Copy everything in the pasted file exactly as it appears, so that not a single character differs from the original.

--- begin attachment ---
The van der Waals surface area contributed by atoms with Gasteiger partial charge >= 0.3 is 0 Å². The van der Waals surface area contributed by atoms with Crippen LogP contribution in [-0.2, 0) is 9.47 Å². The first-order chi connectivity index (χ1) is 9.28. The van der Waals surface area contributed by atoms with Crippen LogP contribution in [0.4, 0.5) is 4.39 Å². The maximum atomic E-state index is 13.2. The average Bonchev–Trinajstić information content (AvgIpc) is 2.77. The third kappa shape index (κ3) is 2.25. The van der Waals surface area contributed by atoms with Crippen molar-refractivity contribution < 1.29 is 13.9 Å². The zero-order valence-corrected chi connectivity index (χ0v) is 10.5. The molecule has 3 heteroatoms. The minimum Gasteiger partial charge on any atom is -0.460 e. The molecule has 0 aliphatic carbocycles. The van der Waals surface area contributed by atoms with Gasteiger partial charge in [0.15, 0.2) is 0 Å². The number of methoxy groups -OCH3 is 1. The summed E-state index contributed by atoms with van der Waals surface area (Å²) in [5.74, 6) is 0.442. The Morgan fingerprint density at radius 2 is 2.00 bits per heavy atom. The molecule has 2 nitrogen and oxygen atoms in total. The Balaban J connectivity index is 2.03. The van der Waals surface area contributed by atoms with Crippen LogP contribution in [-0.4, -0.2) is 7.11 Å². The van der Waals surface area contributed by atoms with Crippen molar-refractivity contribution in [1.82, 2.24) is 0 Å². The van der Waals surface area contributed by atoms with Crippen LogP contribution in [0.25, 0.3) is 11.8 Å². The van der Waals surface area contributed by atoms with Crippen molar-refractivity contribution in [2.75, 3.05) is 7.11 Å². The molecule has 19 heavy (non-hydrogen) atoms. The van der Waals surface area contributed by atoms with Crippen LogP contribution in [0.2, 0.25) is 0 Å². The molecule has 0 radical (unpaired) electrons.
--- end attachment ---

The van der Waals surface area contributed by atoms with Gasteiger partial charge >= 0.3 is 0 Å². The van der Waals surface area contributed by atoms with Crippen LogP contribution in [-0.2, 0) is 9.47 Å². The first-order chi connectivity index (χ1) is 9.28. The van der Waals surface area contributed by atoms with Crippen LogP contribution in [0.4, 0.5) is 4.39 Å². The maximum atomic E-state index is 13.2. The average Bonchev–Trinajstić information content (AvgIpc) is 2.77. The third kappa shape index (κ3) is 2.25. The van der Waals surface area contributed by atoms with Crippen molar-refractivity contribution < 1.29 is 13.9 Å². The zero-order valence-corrected chi connectivity index (χ0v) is 10.5. The molecule has 3 heteroatoms. The minimum Gasteiger partial charge on any atom is -0.460 e. The molecule has 0 aliphatic carbocycles. The van der Waals surface area contributed by atoms with Gasteiger partial charge in [0.15, 0.2) is 0 Å². The number of methoxy groups -OCH3 is 1. The summed E-state index contributed by atoms with van der Waals surface area (Å²) in [5.74, 6) is 0.442. The Morgan fingerprint density at radius 2 is 2.00 bits per heavy atom. The molecule has 2 nitrogen and oxygen atoms in total. The Balaban J connectivity index is 2.03. The van der Waals surface area contributed by atoms with Crippen LogP contribution in [-0.4, -0.2) is 7.11 Å². The van der Waals surface area contributed by atoms with Crippen molar-refractivity contribution in [1.82, 2.24) is 0 Å². The van der Waals surface area contributed by atoms with Crippen LogP contribution in [0.25, 0.3) is 11.8 Å². The van der Waals surface area contributed by atoms with Crippen molar-refractivity contribution in [2.75, 3.05) is 7.11 Å². The molecule has 19 heavy (non-hydrogen) atoms. The van der Waals surface area contributed by atoms with Crippen LogP contribution in [0.2, 0.25) is 0 Å². The molecule has 0 radical (unpaired) electrons.